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How Buy a New Roof and Pick the Right Roofing Contractor
The National Roofing Contractors Association (NRCA) is pleased to provide you with this information by William A. Good, CAE
Executive Vice President, National Roofing Contractors AssociationRoof system components
All steep-slope roof systems (i.e., roofs with slopes of 25 percent or more) have five basic components
1. Roof covering: shingles, tile, slate or metal and underlayment that protect the sheathing from weather.
2. Sheathing: boards or sheet material that are fastened to roof rafters to cover a house or building.
3. Roof structure: rafters and trusses constructed to support the sheathing.
4. Flashing: sheet metal or other material installed into a roof system's various joints and valleys to prevent water seepage.
5. Drainage: a roof system's design features, such as shape, slope and layout that affect its ability to shed water.
Two Most Common Roofs - Asphalt & Metal Roofs
Asphalt shingles possess an overwhelming share of the U.S. steep-slope roofing market and can be reinforced with organic or fiberglass materials. Although asphalt shingles reinforced with organic felts have been around much longer, fiberglass-reinforced products now dominate the market.
Organic shingles consist of a cellulose-fiber (i.e., wood) base that is saturated with asphalt and coated with colored mineral granules.
Fiberglass shingles consist of a fiberglass mat, top-and-bottom layers of asphalt, and mineral granules.
Metal, primarily thought of as a low-slope roofing material, has been found to be a roofing alternative for home and building owners with steep-slope roofs. There are two types of metal roofing products: panels and shingles. Numerous metal panel shapes and configurations exist. Metal shingles typically are intended to simulate traditional roof coverings, such as wood shakes, shingles and tile. Apart from metal roofing's longevity, metal shingles are relatively lightweight, have a greater resistance to adverse weather and can be aesthetically pleasing. Some have Class A fire ratings.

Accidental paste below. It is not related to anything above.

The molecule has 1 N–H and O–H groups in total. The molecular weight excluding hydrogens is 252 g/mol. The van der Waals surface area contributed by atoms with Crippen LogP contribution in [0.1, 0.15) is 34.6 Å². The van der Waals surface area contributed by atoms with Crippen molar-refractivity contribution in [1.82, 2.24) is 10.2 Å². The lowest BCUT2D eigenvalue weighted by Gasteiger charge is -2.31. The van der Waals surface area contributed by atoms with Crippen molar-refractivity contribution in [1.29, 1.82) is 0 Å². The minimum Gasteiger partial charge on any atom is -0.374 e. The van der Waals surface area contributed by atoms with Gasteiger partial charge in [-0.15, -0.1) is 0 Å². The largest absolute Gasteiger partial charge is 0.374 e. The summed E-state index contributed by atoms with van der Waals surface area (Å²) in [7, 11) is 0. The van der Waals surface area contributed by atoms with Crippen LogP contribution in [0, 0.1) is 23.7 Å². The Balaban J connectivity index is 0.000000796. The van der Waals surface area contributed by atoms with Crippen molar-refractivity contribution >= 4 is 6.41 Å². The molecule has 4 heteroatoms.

Choosing a contractor
Buying a new roof system is an important investment. Before you spend your money, spend time learning how to evaluate roofing contractors. You should insist on working with a professional roofing contractor. NRCA wants to assist you in getting the kind of results you expect—a quality roof system at a fair price. All roofing contractors are not alike, and NRCA recommends that you prequalify roofing contractors to get the job done right the first time. The following guidelines will help you select a professional:
Check for a permanent place of business, telephone number, tax identification number and, where applicable, a business license.
Don't hesitate to ask a roofing contractor for proof of insurance. In fact, insist on seeing copies of his liability coverage and workers' compensation certificates. (U.S. workers' compensation laws vary by state. Consult your state's laws to determine workers' compensation insurance requirements.) Make sure the coverages are in effect through the duration of the job. Many building and home owners have been dragged into litigation involving uninsured roofing contractors. Also, if a contractor is not properly insured, you may be liable for accidents that occur on your property.
Check to see if the roofing contractor is properly licensed or bonded. Some states have specific licensing requirements, and others do not. Your state's Department of Professional Regulation or Licensing Board will have this information.
Make sure the contractor is financially stable. A professional roofing contractor can provide current financial information about his company.
Look for a company with a proven track record that offers client references and a list of completed projects. Call these clients to find out whether they were satisfied.
Insist on a detailed, written proposal and examine it for complete descriptions of the work and specifications, including approximate starting and completion dates and payment procedures.
Have the contractor explain his project supervision and quality-control procedures. Request the name of the person who will be in charge of your project, how many workers will be required and estimated completion time.
Call your local Better Business Bureau or Department of Professional Regulation to check for possible complaints filed against the contractor.
Keep a healthy skepticism about the lowest bid. If it sounds too good to be true, it probably is. Many fly-by-night contractors' below-cost bids seem attractive, but these contractors often are uninsured and perform substandard work. Remember, price is only one of the criteria for selecting a roofing contractor. Professionalism, experience and quality workmanship also should weigh heavily in your decision.